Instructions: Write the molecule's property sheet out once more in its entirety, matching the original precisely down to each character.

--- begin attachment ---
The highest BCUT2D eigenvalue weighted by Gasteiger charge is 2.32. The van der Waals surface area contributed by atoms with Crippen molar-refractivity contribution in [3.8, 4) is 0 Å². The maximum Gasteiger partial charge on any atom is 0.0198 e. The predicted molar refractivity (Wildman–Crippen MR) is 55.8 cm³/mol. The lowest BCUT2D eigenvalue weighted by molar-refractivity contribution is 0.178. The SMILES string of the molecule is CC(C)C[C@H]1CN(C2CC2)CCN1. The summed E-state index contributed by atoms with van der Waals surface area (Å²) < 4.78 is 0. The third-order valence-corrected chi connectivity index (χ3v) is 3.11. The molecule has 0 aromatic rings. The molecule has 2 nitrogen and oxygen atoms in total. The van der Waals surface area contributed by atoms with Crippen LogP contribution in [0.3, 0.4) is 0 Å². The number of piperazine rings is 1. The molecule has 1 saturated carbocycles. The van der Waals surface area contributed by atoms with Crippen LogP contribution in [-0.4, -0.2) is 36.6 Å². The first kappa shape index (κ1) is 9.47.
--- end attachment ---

The highest BCUT2D eigenvalue weighted by Gasteiger charge is 2.32. The van der Waals surface area contributed by atoms with Crippen molar-refractivity contribution in [3.8, 4) is 0 Å². The maximum Gasteiger partial charge on any atom is 0.0198 e. The predicted molar refractivity (Wildman–Crippen MR) is 55.8 cm³/mol. The lowest BCUT2D eigenvalue weighted by molar-refractivity contribution is 0.178. The SMILES string of the molecule is CC(C)C[C@H]1CN(C2CC2)CCN1. The summed E-state index contributed by atoms with van der Waals surface area (Å²) < 4.78 is 0. The third-order valence-corrected chi connectivity index (χ3v) is 3.11. The molecule has 0 aromatic rings. The molecule has 2 nitrogen and oxygen atoms in total. The van der Waals surface area contributed by atoms with Crippen LogP contribution in [0.3, 0.4) is 0 Å². The number of piperazine rings is 1. The molecule has 1 saturated carbocycles. The van der Waals surface area contributed by atoms with Crippen LogP contribution in [-0.4, -0.2) is 36.6 Å². The first kappa shape index (κ1) is 9.47.